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Will Boat Insurance Keep You Afloat?

06/11/2015 | No Comments

Make Sure You Have Boat Insurance to Weather the Storm

If you enjoy fishing, sailing, yachting, or cruising around on a powerboat, make sure you have boat insurance that covers your liability risk as well as your watercraft, equipment and passengers. Perhaps you have a lake cabin and like to tow water skiers or tubing enthusiasts. Maybe you have the party boat and every Fourth of July you load up your vessel with guests, food and libations.

Water activities are a great way to bring people together, but it is important to remember that accidents, injuries and fatalities do happen, especially when alcohol is involved. To get the right coverage that will protect your financial investment,work with an independent agent in the Trusted Choice® network. A local agent who knows the risks and regulations in your area can help ensure that you are fully covered when you head out on the water. Contact your Tri County Agent today!


Critical Steps for Boater Safety

  • Take a boating safety course
  • Educate your passengers on safe boating techniques
  • Make sure all passengers wear life vests
  • Follow all rules of the waterway you frequent
  • Stay sober, particularly if you are at the helm
  • Get boat insurance to ensure you are protected for the risks involved in boating, from liability claims to theft, storm damage and capsizing

What Does Boat Insurance Cover?

The exact boat coverage you need depends on multiple factors. Small boat insurance is very different from yacht insurance, for example. However, for most types of boats, the three kinds of coverage in a basic boat insurance policy include:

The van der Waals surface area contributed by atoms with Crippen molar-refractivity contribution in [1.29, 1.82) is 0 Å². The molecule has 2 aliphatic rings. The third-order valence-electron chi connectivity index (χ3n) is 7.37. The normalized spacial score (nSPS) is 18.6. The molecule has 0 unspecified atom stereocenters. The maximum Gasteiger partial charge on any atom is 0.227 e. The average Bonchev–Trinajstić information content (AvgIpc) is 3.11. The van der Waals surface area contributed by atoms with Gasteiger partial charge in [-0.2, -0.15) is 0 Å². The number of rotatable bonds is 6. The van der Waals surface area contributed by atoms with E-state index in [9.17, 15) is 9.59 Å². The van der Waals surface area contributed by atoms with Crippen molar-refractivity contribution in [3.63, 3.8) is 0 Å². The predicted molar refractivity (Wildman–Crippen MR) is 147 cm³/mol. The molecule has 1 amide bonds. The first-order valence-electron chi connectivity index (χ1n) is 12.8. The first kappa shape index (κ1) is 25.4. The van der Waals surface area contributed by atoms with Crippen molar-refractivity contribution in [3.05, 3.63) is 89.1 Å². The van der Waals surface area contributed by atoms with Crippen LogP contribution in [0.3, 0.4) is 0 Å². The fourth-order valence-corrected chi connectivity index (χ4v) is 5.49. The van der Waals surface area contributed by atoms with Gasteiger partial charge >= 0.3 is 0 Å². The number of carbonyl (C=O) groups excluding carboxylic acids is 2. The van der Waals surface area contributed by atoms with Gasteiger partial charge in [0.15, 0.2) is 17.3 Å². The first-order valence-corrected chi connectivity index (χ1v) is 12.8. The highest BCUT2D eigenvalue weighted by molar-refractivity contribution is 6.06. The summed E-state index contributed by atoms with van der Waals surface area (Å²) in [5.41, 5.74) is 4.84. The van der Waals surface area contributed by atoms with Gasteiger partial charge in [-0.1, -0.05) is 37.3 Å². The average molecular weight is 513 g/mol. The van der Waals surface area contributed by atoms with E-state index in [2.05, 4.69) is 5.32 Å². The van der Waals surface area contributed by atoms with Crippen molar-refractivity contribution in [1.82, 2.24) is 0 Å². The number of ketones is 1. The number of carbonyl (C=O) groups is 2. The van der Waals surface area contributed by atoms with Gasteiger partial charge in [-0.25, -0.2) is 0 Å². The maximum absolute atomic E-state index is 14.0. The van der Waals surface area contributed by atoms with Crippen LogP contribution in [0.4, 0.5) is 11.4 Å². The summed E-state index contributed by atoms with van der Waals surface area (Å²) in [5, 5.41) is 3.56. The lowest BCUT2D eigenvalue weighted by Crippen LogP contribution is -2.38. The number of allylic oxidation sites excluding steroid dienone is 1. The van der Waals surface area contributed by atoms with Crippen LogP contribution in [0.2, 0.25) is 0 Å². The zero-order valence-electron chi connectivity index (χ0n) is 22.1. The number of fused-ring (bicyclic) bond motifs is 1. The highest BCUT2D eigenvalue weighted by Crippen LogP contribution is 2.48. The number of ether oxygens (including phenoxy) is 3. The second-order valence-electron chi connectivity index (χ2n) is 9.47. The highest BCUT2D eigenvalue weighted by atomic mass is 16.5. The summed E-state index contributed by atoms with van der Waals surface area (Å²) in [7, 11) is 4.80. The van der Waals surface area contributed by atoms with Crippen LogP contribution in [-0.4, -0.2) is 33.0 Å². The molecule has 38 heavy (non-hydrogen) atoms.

• Bodily injury liability for expenses related to the injury of another person
  • Property damage liability for expenses related to harming another person’s property
  • Physical damage for damage to your own property, including your boat and trailer.

You also may want to add additional types of coverage to your boat insurance policy in order to fully protect yourself and your property. Here are some examples of additional coverage:

  • Property coverage for equipment such as tools, life preservers, anchors and oars
  • Insurance for fishing equipment like your rods, lures, nets and tackle
  • Towing coverage when your boat becomes disabled and needs servicing
  • Medical payments coverage for hospital and funeral expenses for you or your passengers
  • Uninsured/underinsured boaters coverage if you have an accident with another boater whose insurance is not sufficient to cover damages

As with all insurance, the amount of benefit or reimbursement you have in the event of an incident is set at the time you buy your policy. Be sure to talk with an experienced independent agent who can make sure you have sufficient insurance for the risks you encounter.